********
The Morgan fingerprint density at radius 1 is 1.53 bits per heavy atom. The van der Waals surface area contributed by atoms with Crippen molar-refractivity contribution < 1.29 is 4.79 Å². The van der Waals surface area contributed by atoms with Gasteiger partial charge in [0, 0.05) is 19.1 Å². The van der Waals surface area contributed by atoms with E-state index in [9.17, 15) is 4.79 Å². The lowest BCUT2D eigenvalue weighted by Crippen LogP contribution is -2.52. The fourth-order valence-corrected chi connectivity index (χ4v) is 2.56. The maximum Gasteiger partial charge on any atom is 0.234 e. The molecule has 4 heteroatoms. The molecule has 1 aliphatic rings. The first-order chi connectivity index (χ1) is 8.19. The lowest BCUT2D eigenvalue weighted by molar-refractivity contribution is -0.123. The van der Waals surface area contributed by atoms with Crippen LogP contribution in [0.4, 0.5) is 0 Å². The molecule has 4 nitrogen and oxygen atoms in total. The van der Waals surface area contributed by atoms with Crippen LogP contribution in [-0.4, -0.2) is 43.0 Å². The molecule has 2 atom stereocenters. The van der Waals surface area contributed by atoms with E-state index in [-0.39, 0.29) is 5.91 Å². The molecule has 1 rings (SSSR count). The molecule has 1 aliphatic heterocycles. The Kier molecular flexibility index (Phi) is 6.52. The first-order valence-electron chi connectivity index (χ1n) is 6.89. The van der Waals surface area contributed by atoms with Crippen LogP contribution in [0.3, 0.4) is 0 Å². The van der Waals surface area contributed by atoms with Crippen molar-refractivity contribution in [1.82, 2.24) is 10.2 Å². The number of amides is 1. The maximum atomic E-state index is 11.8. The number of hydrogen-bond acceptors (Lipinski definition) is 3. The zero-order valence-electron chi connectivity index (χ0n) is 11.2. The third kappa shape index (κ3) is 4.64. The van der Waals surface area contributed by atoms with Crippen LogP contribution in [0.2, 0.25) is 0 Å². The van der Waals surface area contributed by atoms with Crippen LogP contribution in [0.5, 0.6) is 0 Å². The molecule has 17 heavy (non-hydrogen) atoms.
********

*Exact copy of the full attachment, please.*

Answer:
The Morgan fingerprint density at radius 1 is 1.53 bits per heavy atom. The van der Waals surface area contributed by atoms with Crippen molar-refractivity contribution < 1.29 is 4.79 Å². The van der Waals surface area contributed by atoms with Gasteiger partial charge in [0, 0.05) is 19.1 Å². The van der Waals surface area contributed by atoms with E-state index in [9.17, 15) is 4.79 Å². The lowest BCUT2D eigenvalue weighted by Crippen LogP contribution is -2.52. The fourth-order valence-corrected chi connectivity index (χ4v) is 2.56. The maximum Gasteiger partial charge on any atom is 0.234 e. The molecule has 4 heteroatoms. The molecule has 1 aliphatic rings. The first-order chi connectivity index (χ1) is 8.19. The lowest BCUT2D eigenvalue weighted by molar-refractivity contribution is -0.123. The van der Waals surface area contributed by atoms with Crippen LogP contribution in [0.4, 0.5) is 0 Å². The molecule has 4 nitrogen and oxygen atoms in total. The van der Waals surface area contributed by atoms with Crippen LogP contribution in [-0.4, -0.2) is 43.0 Å². The molecule has 2 atom stereocenters. The van der Waals surface area contributed by atoms with E-state index in [-0.39, 0.29) is 5.91 Å². The molecule has 1 rings (SSSR count). The molecule has 1 aliphatic heterocycles. The Kier molecular flexibility index (Phi) is 6.52. The first-order valence-electron chi connectivity index (χ1n) is 6.89. The van der Waals surface area contributed by atoms with Crippen LogP contribution in [0.3, 0.4) is 0 Å². The van der Waals surface area contributed by atoms with Crippen molar-refractivity contribution in [1.82, 2.24) is 10.2 Å². The number of amides is 1. The maximum atomic E-state index is 11.8. The number of hydrogen-bond acceptors (Lipinski definition) is 3. The zero-order valence-electron chi connectivity index (χ0n) is 11.2. The third kappa shape index (κ3) is 4.64. The van der Waals surface area contributed by atoms with Crippen LogP contribution in [0.2, 0.25) is 0 Å². The van der Waals surface area contributed by atoms with Crippen LogP contribution in [0.5, 0.6) is 0 Å². The molecule has 17 heavy (non-hydrogen) atoms.